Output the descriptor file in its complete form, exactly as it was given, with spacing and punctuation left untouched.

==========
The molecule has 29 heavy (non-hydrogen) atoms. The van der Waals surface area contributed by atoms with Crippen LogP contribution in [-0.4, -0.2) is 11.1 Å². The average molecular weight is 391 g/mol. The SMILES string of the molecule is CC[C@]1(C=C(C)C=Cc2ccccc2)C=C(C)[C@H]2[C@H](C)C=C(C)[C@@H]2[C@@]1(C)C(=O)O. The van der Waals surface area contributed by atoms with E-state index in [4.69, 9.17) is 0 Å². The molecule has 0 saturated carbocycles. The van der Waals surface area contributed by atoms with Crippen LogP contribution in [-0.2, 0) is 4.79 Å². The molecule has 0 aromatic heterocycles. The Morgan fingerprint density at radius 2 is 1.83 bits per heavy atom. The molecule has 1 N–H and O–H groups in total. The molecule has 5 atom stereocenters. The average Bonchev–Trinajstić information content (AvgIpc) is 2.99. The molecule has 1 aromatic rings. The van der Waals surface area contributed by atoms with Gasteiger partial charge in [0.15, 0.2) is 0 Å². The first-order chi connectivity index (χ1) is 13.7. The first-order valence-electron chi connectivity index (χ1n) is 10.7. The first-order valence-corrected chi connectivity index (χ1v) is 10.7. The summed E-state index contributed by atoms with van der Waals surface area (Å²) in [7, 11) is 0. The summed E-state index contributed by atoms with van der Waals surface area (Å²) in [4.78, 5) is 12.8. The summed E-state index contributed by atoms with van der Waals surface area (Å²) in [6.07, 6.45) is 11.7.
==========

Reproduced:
The molecule has 29 heavy (non-hydrogen) atoms. The van der Waals surface area contributed by atoms with Crippen LogP contribution in [-0.4, -0.2) is 11.1 Å². The average molecular weight is 391 g/mol. The SMILES string of the molecule is CC[C@]1(C=C(C)C=Cc2ccccc2)C=C(C)[C@H]2[C@H](C)C=C(C)[C@@H]2[C@@]1(C)C(=O)O. The van der Waals surface area contributed by atoms with E-state index in [4.69, 9.17) is 0 Å². The molecule has 0 saturated carbocycles. The van der Waals surface area contributed by atoms with Crippen LogP contribution in [-0.2, 0) is 4.79 Å². The molecule has 0 aromatic heterocycles. The Morgan fingerprint density at radius 2 is 1.83 bits per heavy atom. The molecule has 1 N–H and O–H groups in total. The molecule has 5 atom stereocenters. The average Bonchev–Trinajstić information content (AvgIpc) is 2.99. The molecule has 1 aromatic rings. The van der Waals surface area contributed by atoms with Gasteiger partial charge in [0.15, 0.2) is 0 Å². The first-order chi connectivity index (χ1) is 13.7. The first-order valence-electron chi connectivity index (χ1n) is 10.7. The first-order valence-corrected chi connectivity index (χ1v) is 10.7. The summed E-state index contributed by atoms with van der Waals surface area (Å²) in [7, 11) is 0. The summed E-state index contributed by atoms with van der Waals surface area (Å²) in [4.78, 5) is 12.8. The summed E-state index contributed by atoms with van der Waals surface area (Å²) in [6.07, 6.45) is 11.7.